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Pests are major biotic factors causing up to 45% yield reduction in maize production. There is limited information on pests affecting maize in Malete, Kwara State, Nigeria. The types of insects and nematodes associated with ten quality protein maize varieties (QPMVs) were evaluated for pests’ occurrence, abundance and diversity on ‘plough only plots (POP)’ and ‘plough and harrow plots (PAHP)’ as primary and secondary tillage, respectively.
The experiment was carried out using QPMVs at the Teaching and Research Farm of the Kwara State University, Malete and arranged in a randomised complete block design with 11 treatments replicated 3 times, including local check “pambo”. Data were collected on insect and nematode populations and yield parameters and analysed using ANOVA with descriptive statistics and standard diversity indices at P≤0.05.
A total of 833.1±4.0 and 799.3±3.4 arthropod individuals from POP and PAHP tillage practices, respectively comprising 8 orders and 18 families. Ootheca mutabilis was the most abundant species, with 5.47% (POP) and 5.68% (PAHP) and the least was Rhopalosiphum maidis 1.82% (POP) and 1.80% (PAHP). As indicated by Shannon-Wiener (3.46±0.023) and Simpson indices (0.97±0.0008), there was even distribution in the tillage practices. Three genera of plant parasitic nematodes (PPNs) namely: Meloidogyne spp. [(POP (78.33±19.65), PAHP (1.33±0.33)], Pratylenchus spp. [(POP (41.67±9.26), PAHP (5.00±2.31)], and Helicotylenchus spp. [(POP (58.33±38.35), PAHP (23.33±14.50)] were identified. The yield parameters and a number of the whole plant infested were significantly higher in the PAHP than the POP.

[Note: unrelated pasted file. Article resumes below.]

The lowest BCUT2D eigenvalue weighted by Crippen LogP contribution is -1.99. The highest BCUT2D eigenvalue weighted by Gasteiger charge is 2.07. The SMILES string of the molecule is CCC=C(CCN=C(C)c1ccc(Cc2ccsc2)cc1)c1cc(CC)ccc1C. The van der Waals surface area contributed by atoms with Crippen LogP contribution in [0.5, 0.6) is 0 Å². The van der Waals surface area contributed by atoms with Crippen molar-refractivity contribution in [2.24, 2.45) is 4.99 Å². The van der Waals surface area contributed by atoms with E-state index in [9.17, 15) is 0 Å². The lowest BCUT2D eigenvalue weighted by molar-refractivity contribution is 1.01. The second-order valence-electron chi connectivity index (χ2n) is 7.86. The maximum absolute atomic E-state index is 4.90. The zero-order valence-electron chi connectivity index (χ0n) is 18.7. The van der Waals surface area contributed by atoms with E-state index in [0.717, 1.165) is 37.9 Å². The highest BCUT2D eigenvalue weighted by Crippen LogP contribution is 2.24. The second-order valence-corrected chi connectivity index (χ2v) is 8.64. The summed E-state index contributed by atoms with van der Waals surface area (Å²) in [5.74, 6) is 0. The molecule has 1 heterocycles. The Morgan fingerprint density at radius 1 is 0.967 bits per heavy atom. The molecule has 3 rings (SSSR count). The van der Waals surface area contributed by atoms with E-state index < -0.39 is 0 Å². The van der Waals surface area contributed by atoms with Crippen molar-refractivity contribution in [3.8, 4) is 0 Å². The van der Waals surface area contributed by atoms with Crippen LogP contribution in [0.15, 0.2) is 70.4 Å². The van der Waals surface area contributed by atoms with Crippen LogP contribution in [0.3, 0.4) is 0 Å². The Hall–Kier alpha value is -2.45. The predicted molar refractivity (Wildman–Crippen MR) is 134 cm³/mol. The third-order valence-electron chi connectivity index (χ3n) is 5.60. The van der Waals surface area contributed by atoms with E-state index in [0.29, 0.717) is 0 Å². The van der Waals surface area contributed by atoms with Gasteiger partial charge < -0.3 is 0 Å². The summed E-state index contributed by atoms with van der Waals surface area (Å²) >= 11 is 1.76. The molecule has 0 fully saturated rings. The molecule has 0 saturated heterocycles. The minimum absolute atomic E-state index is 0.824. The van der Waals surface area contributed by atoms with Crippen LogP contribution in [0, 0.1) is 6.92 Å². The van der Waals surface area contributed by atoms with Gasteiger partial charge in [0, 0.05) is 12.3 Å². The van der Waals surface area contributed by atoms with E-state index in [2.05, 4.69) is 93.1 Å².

The use of secondary tillage practice is effective in reducing insects and nematodes associated with ten quality protein maize varieties and, therefore, recommended for the management of these pests in maize production.